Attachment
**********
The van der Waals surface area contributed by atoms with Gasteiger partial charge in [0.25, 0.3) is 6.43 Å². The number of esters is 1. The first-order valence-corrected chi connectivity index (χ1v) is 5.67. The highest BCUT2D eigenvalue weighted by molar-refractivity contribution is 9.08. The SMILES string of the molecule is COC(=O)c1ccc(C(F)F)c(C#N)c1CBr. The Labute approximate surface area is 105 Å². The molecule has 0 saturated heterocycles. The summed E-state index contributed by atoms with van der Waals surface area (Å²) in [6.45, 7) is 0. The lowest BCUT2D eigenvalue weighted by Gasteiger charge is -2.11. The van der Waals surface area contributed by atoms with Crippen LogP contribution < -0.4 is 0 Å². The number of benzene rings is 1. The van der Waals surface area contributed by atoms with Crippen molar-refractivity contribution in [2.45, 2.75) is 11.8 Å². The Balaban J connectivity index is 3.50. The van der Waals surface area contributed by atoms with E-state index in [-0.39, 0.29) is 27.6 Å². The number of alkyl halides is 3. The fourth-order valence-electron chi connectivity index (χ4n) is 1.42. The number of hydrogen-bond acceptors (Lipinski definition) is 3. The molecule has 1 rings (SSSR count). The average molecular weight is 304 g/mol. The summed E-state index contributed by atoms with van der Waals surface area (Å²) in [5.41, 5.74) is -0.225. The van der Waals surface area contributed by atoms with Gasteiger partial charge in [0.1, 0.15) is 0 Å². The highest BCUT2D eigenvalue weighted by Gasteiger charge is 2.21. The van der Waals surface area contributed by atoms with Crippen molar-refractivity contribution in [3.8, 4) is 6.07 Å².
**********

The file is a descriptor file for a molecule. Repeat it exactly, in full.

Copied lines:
The van der Waals surface area contributed by atoms with Gasteiger partial charge in [0.25, 0.3) is 6.43 Å². The number of esters is 1. The first-order valence-corrected chi connectivity index (χ1v) is 5.67. The highest BCUT2D eigenvalue weighted by molar-refractivity contribution is 9.08. The SMILES string of the molecule is COC(=O)c1ccc(C(F)F)c(C#N)c1CBr. The Labute approximate surface area is 105 Å². The molecule has 0 saturated heterocycles. The summed E-state index contributed by atoms with van der Waals surface area (Å²) in [6.45, 7) is 0. The lowest BCUT2D eigenvalue weighted by Gasteiger charge is -2.11. The van der Waals surface area contributed by atoms with Crippen LogP contribution < -0.4 is 0 Å². The number of benzene rings is 1. The van der Waals surface area contributed by atoms with Crippen molar-refractivity contribution in [2.45, 2.75) is 11.8 Å². The Balaban J connectivity index is 3.50. The van der Waals surface area contributed by atoms with E-state index in [-0.39, 0.29) is 27.6 Å². The number of alkyl halides is 3. The fourth-order valence-electron chi connectivity index (χ4n) is 1.42. The number of hydrogen-bond acceptors (Lipinski definition) is 3. The molecule has 1 rings (SSSR count). The average molecular weight is 304 g/mol. The summed E-state index contributed by atoms with van der Waals surface area (Å²) in [5.41, 5.74) is -0.225. The van der Waals surface area contributed by atoms with Gasteiger partial charge in [0.1, 0.15) is 0 Å². The highest BCUT2D eigenvalue weighted by Gasteiger charge is 2.21. The van der Waals surface area contributed by atoms with Crippen molar-refractivity contribution in [3.8, 4) is 6.07 Å².